Bid Rigging: Charges, Penalties & Defense

American flag, gavel, and bid rigging antitrust attorney.

If you own or manage a company that provides the same services as many other companies, how do you remain competitive?

How do you deal with your competitors?

At times you may wish or choose to collude with your competitors; to agree beforehand with them who will win a bid.

By doing so, you can save a lot of money in the long run. You don’t have to put your best foot forward. You just have to agree with the other companies to put in the specified bid and wait your turn to collect.

However, this practice is illegal, and it’s called bid rigging.

The U.S. government is cracking down on this practice in government contracts, outlawed by antitrust laws, after an incident in South Korea involving three companies who were providing fuel for the U.S. military in that country.

The U.S. government, the customer, was the victim. For that reason – consumers being the victims – bid rigging is considered one of the most severe antitrust violations.

In addition, the other reason is that practices like bid rigging erode the free market.

What Is Bid Rigging?

In its simplest form, bid rigging is the practice of competitors agreeing to choose a bid winner and others agree to submit non-competitive bids.

The reason this practice is illegal is that the price ends up being higher than if the companies competed for business. It ends up costing consumers and taxpayers more.

The Many Forms of Bid Rigging

According the U.S. Federal Trade Commission, bid rigging can take a number of different forms and generally fall into the following categories.

Bid Rotation

Companies can engage in rigging bids by taking turns being a low bidder. This is called bid rotation.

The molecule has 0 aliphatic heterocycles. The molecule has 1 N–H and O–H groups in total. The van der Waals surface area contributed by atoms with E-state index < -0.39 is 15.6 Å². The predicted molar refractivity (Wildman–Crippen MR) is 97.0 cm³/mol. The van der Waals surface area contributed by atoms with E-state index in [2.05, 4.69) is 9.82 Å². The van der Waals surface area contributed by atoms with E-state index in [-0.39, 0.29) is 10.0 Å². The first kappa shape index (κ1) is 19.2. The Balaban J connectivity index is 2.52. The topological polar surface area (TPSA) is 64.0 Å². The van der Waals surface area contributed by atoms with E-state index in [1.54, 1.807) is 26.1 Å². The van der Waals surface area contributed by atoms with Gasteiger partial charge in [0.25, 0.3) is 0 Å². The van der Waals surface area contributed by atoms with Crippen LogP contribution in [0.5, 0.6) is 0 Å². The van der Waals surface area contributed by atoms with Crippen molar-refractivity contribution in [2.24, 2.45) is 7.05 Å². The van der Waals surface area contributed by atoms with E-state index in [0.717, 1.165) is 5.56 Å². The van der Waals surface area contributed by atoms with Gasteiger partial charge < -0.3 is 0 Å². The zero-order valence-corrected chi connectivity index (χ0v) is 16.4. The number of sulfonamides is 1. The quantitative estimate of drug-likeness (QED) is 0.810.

Bid Suppression

A company may also participate in this practice by not submitting a bid or by submitting a low bid in an attempt to manipulate the bidding process. This is called bid suppression.

Complementary Bidding

Complementary bidding is when companies selected to “lose” the bid put in uncompetitive bids. It’s also called “courtesy bidding” or “cover bidding.”

There may be a conspiracy between two or more companies to use a competing company as a subcontractor when the other company wins the bid.

Companies may also form a joint venture to submit a single bid that would be higher than if they combined resources.

Phantom Bidding

Phantom bidding happens in auctions when fake bids are submitted to drive up the bids.

Buyback Bidding

Buyback bidding happens when a seller buys an auction item to prevent it from being sold at too low of a price.

You can find bid rigging in any place bids are made:

  • auctions for homes or cars,
  • in government procurement contracts,
  • construction projects,
  • or any business that enters a bidding process to make sales.

Penalties for Bid Rigging

Bid rigging is a felony in the United States under the Sherman Act. It can result in fines, jail time, or both.

Bid rigging is also subject to civil litigation. If you are caught, you can receive even more severe monetary liabilities.

Contact Michigan Antitrust Attorney, David J. Kramer

David J. Kramer - Detroit criminal attorney

You can’t engage in bid rigging by accident. It’s a secret agreement between competing forces. It is a serious matter if you are facing charges. You need to contact an aggressive defense attorney right away.

David J. Kramer has been serving Michigan since 1992. His experience in both state and federal courts levels the playing field. Please reach out today.

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